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Are we equipping the next generation for careers in marketing?

Posted almost 9 years ago by Rob Markwell
44082055 S

The first half of 2015 has raced by. One observation that has been more apparent than any other in this period is that there’s a very evident shortage of talent coming on to the market, causing a few industry commentators to lament the return of the ‘war on talent’ - a phrase that’s used all too often in our opinion. However as we saw through the latter half of 2014, good people regardless of discipline, are in high demand and in most cases have a number of options.

Perhaps this is a legacy from the downturn where fewer people entered the sector, or perhaps it’s due to returning confidence giving rise to pay increases and promotions that have been so scarce in recent years. Most likely it’s a combination of these factors.

Either way, we need to look to the future.

At Pitch we’ve been committed to developing future talent since our inception. Over the years we’ve met a vast number of students whilst promoting and running our B-Hive initiative. Fuelled by these experiences, something we’ve been discussing for a while is whether the education system and the marketing industry are equipping the next generation for careers in the sector, and if not, what can be done about it?

Interestingly, a few articles we’ve picked up on in recent months suggest others in the industry are thinking the same things, so we thought we’d chip in to the debate.

A number of subject areas – English, Psychology, Business, Computer Science to name just a few – provide interesting platforms to enter the industry, so it’s not unusual for people to enter the sector without a marketing degree or specialist training. Most people we know in the industry welcome this; after all for the purposes of creative thinking, where better to source ideas than from a host of diverse backgrounds.

So this is a positive right? Yes. And no. Why? Because we need to encourage more people to explore career opportunities in the sector and we can only do this by showing the next generation the wealth of career opportunities that exist in the creative industries. Our experience is that a lot of educational institutions either don’t promote these opportunities, choosing to focus on the more academically led career paths such as medicine, or law, or they simply don’t understand what the options are.

It’s very easy to point the finger at the teachers and lecturers, but to do this is (generally speaking) to do them a massive disservice. If they’re not in the sector, living it, seeing the latest trends and developments, how can they truly understand the impact this all has on career options open to their students? There are of course numerous more vocationally focussed courses out there for students, which help fuel the flow of talent in to the sector, but the focus of this piece and indeed the wider point, is how we show people who haven’t already decided it could be a career path for them, what options exist?

At an Inspiring the Future event in London, Google’s Nishna Robb (Head of Commercial Marketing UK & Ireland) advised pupils on the opportunities available in the marketing industry.  Robb reported that most of the students that she spoke to “were very vague about what marketing actually is so from an education point of view, we need to look at how we teach”. Robb also commented she had “noticed that whilst young people are really digitally savvy, they haven’t connected digital with a career”. This poses an obvious threat to the marketing industry and the future of creative talent – therefore there’s a big challenge for teachers, lecturers, brands and talent managers to inspire, engage and develop the stars of tomorrow.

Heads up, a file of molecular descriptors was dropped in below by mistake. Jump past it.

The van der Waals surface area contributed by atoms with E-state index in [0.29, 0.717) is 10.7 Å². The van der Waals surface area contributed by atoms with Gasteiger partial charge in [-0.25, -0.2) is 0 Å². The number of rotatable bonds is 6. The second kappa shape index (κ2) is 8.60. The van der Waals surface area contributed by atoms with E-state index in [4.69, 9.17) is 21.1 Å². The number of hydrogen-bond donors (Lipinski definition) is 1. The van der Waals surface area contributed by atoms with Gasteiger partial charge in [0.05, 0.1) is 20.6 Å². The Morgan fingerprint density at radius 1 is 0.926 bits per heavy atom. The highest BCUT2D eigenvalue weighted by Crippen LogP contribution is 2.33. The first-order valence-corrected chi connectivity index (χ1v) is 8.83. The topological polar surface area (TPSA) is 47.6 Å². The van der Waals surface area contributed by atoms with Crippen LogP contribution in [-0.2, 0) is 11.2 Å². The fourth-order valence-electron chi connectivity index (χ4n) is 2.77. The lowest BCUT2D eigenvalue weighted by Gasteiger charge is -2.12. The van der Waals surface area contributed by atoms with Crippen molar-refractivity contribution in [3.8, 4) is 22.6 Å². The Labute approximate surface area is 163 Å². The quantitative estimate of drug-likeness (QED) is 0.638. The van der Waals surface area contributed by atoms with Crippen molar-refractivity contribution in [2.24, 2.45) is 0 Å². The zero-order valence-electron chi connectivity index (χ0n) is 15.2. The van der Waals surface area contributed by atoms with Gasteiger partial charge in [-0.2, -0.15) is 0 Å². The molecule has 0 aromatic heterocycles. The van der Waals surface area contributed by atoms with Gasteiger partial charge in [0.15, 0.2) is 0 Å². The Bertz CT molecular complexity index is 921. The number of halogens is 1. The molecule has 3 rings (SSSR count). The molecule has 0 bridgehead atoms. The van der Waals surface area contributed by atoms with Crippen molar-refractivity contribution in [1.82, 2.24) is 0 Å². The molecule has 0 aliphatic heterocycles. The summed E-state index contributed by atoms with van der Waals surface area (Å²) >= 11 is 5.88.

So what can we all do to ensure those who show real potential are aware of the options available to them and routes to the industry are clearly signposted? How do we reach out to students and demonstrate that their passion for writing can make them a successful PR, or their love digital technology can lead to a career in web development or SEO? How do we effectively communicate that they already possess certain skillsets that lend themselves incredibly well to the evolving nature of the sector and the specialisms within it?

Partnerships between education and industry have always been important, but often have focussed on partnering with big businesses. This is still crucial, however, with smaller entrepreneurial businesses being such a driving force in the marketing and in particular the digital space, there’s a very clear argument that we should also be partnering more closely with them; it can only help increase engagement, interest and knowledge sharing.

There are also commentators who believe the media/industry’s focus on digital skills is overshadowing the importance of traditional marketing skills and thinking. Jerry Daykin of The Guardian muses whether the latest generation of marketers know enough about the ‘old craft of marketing’, claiming that with bright thinkers at the helm of innovative start-ups, “digital marketing is in real danger of not knowing enough about traditional marketing best practice to truly deliver”.

There’s no doubt Jerry has a point. However, half the roles we recruit for in 2015 didn’t exist 5 years ago and in all likelihood the key jobs in the industry in 5 years time don’t yet exist. So the reality is we’re evolving together and training the next generation for jobs that don’t yet exist. Our belief is therefore that by continually showcasing the breadth of opportunities – be they in traditional channels, digital channels, or channels we don’t yet know about - we can attract a diverse new flow of talent to our sector, which can only be a good thing. Once they’re here, it’s then our job to continuously train and educate.